After breakfast, we head to some outlying villages. First, we go to Yu Hu where the eccentric Austrian explorer Joseph Rock, a National Geographic explorer, was based in southwest China from 1922-49. Next, we visit the village of Baisha, once a capital of the Naxi kingdom.
From Baisha, we begin our day hike with views of distant snow-capped mountains fronted by pine forests and wildflowers. After several hours, we will arrive village of Weinha. In the late afternoon, we return to Lijiang.
Day 6, 10/18: Layover Lijiang and the main tour begins
We spend the day seeing more of the sights around Lijiang perhaps returning to some locations to fill in our gaps in your photography.
In the late afternoon, we meet the rest of the group and the main Yunnan tour begins.
In 1983 Jock moved to Nepal to train raft guides and lead river expeditions and treks across much of the Himalayas. He was based in Kathmandu for twelve years and now makes his home in Bangkok, Thailand.
He has been leading trips in the United States since he was a teenager. He now leads river running, sea kayaking, trekking and mountain biking trips; as well as expeditions across the Himalayas and throughout Southeast Asia, North America, Greenland, Patagonia, Ecuador, and the Galapagos islands.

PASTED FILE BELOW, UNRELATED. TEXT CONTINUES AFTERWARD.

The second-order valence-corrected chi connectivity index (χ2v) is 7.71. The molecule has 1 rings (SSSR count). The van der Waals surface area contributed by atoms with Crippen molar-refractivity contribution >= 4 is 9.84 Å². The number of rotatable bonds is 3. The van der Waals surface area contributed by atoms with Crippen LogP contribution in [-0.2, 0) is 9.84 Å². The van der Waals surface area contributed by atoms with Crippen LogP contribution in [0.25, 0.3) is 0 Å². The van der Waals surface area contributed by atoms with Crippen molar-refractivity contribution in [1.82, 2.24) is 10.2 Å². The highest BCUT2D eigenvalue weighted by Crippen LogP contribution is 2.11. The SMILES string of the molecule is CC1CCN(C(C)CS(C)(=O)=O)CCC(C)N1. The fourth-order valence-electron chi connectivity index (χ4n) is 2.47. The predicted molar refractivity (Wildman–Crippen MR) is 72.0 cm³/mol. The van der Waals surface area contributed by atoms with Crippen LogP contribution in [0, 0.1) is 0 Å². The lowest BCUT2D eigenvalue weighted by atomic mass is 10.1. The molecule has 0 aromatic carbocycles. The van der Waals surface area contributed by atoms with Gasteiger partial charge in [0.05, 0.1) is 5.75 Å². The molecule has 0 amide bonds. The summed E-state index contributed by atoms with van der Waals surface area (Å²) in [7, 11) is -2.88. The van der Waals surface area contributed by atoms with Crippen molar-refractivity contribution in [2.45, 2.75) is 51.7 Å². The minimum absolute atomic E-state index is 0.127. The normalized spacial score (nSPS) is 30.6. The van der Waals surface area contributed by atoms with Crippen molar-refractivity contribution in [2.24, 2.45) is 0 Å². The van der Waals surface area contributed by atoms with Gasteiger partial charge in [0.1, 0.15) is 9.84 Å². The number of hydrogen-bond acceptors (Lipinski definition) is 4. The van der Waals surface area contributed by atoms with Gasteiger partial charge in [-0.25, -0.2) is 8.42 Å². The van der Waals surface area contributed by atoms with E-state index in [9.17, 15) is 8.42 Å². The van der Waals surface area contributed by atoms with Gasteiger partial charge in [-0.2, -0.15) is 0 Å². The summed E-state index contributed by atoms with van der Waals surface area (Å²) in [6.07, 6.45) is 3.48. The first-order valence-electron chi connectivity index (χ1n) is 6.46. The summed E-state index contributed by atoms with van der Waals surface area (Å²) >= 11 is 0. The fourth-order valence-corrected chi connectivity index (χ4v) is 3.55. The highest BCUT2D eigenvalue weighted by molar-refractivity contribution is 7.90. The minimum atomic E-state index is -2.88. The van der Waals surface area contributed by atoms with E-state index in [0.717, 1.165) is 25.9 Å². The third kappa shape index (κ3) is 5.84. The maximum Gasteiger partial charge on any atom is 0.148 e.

He is in demand as a commercial and editorial assignment photographer. He teaches and leads private photography workshops throughout Asia.
Michael has been shooting for the National Geographic magazine for over three decades, combining his dual passions of photography and travel. His particular specialty is in retracing the paths of famous travelers, resulting in stories on Marco Polo, the Japanese poet Basho, and the Chinese explorer Zheng He.
Michael has been photographing this area since 1996 for National Geographic. Recently he has written and taken photographs for a book about this area entitled Shangri-La: Along the Tea Road to Lhasa
He has received numerous industry awards, including those from the Pictures of the Year, Photo District News, the New York Art Directors Club, and the Asian-American Journalists Association. Major exhibits of his work have opened throughout Asia, in Tokyo, Beijing, Seoul, Hong Kong, Mumbai, Taipei and Singapore, as well as in Rome, Venice, Frankfurt, and Perpignan, France. His work has been exhibited at galleries in Los Angeles and at the National Gallery in Washington, DC.